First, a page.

Why the 3 Hottest Marijuana Stocks of the Summer Could Get Even Hotter

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For many marijuana stocks, the summer of 2017 hasn't been what you'd call a scorcher -- at least not so far. That's especially the case in comparison to the huge run-ups experienced last year.

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However, three marijuana stocks have sizzled this summer. Shares of Aphria (NASDAQOTH: APHQF), Aurora Cannabis (NASDAQOTH: ACBFF), and Canopy Growth Corporation (NASDAQOTH: TWMJF) are up by at least 20% since June 20, the official beginning of summer. Here's why these hot marijuana stocks could get even hotter.

Improving financials

All three of these stocks have at least two things in common. First, they're all licensed medical marijuana providers in Canada. Second, each has reported improving financial results.

Aphria's revenue grew to $20.4 million in its fiscal year ending May 31, 2017, more than double the prior-year period total. The company's EBITDA in its most recent quarter soared 181% year over year to $2.8 million. Aurora announced third-quarter revenue in May of $5.2 million, a whopping 2,500% jump over the same period in 2016 and a 33% increase from the second quarter of this year. Canopy Growth recently announced fiscal year 2017 revenue of $39.9 million, more than triple the level from the previous year. Although the company posted a net loss for the year, investments in expansion were the primary cause. 

Continued momentum appears to be likely for all three companies. The medical marijuana market in Canada is projected to grow to more than $1.1 billion by 2020. In 2016, the market was estimated at only $126 million.

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Going global

Another major growth driver for these Canadian marijuana companies is the international market. Germany legalized medical marijuana earlier this year, but the country will import marijuana until it can establish a program for marijuana cultivation. 

Aurora Cannabis bought Pedanios GmbH, a leading German wholesale importer, exporter, and distributor of medical cannabis in May. Canopy Growth acquired Germany-based MedCann last November and now operates in Germany as Spektrum Cannabis Germany. The company is already reporting rapidly growing sales in the German market.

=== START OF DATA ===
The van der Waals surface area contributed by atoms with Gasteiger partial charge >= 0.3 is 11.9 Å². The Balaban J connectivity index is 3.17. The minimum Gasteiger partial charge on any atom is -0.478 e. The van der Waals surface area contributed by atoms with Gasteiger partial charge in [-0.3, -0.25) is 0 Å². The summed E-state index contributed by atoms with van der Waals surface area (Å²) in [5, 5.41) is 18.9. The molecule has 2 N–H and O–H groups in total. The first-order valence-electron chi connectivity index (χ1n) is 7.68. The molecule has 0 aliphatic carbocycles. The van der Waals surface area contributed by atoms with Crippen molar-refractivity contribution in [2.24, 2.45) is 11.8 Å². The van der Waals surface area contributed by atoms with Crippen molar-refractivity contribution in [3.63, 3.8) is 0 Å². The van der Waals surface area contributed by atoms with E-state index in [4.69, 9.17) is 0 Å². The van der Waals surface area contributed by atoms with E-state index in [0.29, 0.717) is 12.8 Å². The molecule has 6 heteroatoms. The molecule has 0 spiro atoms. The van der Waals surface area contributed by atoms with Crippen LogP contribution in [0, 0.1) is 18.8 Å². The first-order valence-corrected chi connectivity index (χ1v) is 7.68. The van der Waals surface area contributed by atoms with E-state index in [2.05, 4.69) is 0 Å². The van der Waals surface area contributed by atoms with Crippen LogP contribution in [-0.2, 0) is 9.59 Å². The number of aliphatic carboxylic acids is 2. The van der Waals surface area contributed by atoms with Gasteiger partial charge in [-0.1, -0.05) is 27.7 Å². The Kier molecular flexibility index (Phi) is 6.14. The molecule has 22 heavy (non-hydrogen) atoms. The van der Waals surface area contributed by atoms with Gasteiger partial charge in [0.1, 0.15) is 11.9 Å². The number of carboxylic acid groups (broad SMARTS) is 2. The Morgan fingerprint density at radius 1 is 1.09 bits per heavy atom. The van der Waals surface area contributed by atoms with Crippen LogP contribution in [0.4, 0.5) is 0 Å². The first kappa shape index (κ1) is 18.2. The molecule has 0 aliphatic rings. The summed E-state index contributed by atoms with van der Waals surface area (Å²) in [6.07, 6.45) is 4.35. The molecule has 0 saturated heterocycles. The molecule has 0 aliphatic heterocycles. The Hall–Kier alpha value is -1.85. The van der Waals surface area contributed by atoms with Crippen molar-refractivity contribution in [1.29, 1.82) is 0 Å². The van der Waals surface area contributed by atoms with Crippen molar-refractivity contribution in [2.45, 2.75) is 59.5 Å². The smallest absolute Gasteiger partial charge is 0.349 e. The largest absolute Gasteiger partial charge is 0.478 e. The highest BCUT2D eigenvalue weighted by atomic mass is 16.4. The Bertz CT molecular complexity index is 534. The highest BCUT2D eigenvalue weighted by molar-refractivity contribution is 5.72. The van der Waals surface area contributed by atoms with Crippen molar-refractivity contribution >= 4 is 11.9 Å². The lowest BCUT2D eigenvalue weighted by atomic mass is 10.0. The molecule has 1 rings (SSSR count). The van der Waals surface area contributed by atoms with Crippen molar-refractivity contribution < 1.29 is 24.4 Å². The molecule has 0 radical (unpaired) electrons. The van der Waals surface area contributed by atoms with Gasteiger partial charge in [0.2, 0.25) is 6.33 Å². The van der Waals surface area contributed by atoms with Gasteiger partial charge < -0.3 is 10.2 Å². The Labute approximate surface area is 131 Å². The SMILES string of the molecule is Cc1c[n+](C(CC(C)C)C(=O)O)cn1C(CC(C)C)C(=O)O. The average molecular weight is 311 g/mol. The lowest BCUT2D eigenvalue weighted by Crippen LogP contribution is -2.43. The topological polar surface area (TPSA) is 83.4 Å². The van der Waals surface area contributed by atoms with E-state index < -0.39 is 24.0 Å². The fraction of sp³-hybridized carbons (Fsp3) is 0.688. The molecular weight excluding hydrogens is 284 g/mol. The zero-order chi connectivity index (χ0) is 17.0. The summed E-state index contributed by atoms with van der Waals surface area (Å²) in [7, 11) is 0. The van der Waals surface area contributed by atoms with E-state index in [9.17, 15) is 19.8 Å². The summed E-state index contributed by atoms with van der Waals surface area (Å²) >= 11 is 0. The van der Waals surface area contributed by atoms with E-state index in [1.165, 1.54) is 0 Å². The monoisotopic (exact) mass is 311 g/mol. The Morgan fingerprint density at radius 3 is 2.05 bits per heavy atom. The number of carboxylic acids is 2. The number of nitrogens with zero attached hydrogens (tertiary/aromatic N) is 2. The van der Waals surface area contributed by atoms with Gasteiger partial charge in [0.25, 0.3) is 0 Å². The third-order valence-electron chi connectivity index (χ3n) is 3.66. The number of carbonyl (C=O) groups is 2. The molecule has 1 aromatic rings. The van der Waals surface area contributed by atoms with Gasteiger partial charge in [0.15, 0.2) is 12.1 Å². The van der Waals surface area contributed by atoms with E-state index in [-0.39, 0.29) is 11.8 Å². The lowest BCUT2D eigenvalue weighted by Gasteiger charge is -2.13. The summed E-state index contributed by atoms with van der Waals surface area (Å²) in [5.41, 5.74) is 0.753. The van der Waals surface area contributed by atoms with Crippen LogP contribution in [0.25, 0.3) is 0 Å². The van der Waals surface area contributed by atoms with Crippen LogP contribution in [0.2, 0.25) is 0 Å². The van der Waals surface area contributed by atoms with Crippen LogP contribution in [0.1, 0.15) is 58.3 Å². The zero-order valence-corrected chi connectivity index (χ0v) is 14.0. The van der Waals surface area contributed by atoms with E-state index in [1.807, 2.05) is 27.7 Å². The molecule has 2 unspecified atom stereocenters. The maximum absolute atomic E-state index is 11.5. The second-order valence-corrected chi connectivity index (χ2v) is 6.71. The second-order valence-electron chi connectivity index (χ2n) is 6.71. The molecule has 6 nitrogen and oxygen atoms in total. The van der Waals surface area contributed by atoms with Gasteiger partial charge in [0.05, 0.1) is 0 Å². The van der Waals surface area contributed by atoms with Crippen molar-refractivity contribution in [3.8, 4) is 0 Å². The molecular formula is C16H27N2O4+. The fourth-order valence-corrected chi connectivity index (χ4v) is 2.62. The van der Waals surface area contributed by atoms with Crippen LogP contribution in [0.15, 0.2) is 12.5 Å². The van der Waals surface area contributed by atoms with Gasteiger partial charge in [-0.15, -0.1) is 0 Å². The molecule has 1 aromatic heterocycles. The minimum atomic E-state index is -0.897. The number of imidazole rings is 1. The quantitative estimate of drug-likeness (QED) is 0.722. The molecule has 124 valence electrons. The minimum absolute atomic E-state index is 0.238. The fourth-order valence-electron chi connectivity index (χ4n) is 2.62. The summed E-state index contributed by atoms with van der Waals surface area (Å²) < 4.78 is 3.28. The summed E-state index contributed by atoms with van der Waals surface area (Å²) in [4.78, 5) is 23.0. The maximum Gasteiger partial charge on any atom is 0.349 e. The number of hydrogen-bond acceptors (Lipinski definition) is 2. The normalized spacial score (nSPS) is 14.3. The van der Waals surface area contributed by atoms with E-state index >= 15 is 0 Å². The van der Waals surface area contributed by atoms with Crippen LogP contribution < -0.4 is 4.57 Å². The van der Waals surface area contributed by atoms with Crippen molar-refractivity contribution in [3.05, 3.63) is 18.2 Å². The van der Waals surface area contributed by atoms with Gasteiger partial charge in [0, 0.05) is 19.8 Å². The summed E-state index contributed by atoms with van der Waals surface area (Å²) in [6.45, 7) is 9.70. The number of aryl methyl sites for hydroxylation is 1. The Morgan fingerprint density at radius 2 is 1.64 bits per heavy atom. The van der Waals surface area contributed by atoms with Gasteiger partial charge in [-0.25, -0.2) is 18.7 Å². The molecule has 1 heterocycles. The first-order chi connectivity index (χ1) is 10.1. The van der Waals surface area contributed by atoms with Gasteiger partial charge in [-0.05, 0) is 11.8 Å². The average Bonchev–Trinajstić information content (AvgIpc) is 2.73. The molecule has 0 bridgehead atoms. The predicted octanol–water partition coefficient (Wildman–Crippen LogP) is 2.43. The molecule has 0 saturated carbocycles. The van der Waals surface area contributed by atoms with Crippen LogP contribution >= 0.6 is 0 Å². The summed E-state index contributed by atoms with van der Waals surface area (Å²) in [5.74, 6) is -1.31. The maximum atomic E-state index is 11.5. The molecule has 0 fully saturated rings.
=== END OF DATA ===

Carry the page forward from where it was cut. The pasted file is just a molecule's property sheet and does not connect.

Aphria also has its eyes on the German market, but has been more aggressive in expanding to the U.S. market. The company has a stake in Arizona medical marijuana provider Copperstate Farms and recently acquired Florida medical marijuana grower Chestnut Hill Tree Farm. 

Back on the home front

The real prize for Aphria, Aurora, and Canopy Growth, however, is back at home. Prime Minister Justin Trudeau is attempting to fulfill his campaign promise to legalize recreational use of marijuana in Canada. His goal is for recreational marijuana to be available in the country by July 2018.

How big could this market be? Professional services firm Deloitte predicts that the annual retail marijuana market in Canada could be at least $4.9 billion and perhaps as high as $8.7 billion. Consider that Aphria, Aurora, and Canopy Growth are three of the largest current suppliers of medical marijuana in the country -- but their combined annual revenue is less than $100 million right now. 

There are a few obstacles in the way of Trudeau's plan. Some provinces are concerned that there isn't enough time to effectively handle some of the challenges of implementing legalization by next July. However, the Canadian government appears set on sticking with its original time table. 

Heating up

My prediction is that all three of these marijuana stocks will heat up considerably in the coming months. That doesn't mean, though, that the ride won't be a bumpy one. Any hiccup in the process for legalizing recreational marijuana in Canada or in the companies' international expansion efforts could cause share prices to sink, even if only temporarily.

Aphria trades at more than 40 times sales. Aurora Cannabis trades at over 67 times sales. Canopy Growth is the "cheap" stock, with its share price at 34 times sales. These are all multiples that would be typically viewed as stratospheric valuations if they applied to earnings, not sales.

Huge expectations for growth are already priced into the valuations of each of these stocks. It's possible that the companies will achieve the necessary growth over the long run to make investors happy with the opportunities in Canada and elsewhere. It's also possible that they won't. Over the near term, though, I think the momentum will continue for Aphria, Aurora, and Canopy Growth. These Canadian stocks could carry some of the heat of summer well into fall and winter.

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Keith Speights has no position in any stocks mentioned. The Motley Fool has no position in any of the stocks mentioned. The Motley Fool has a disclosure policy.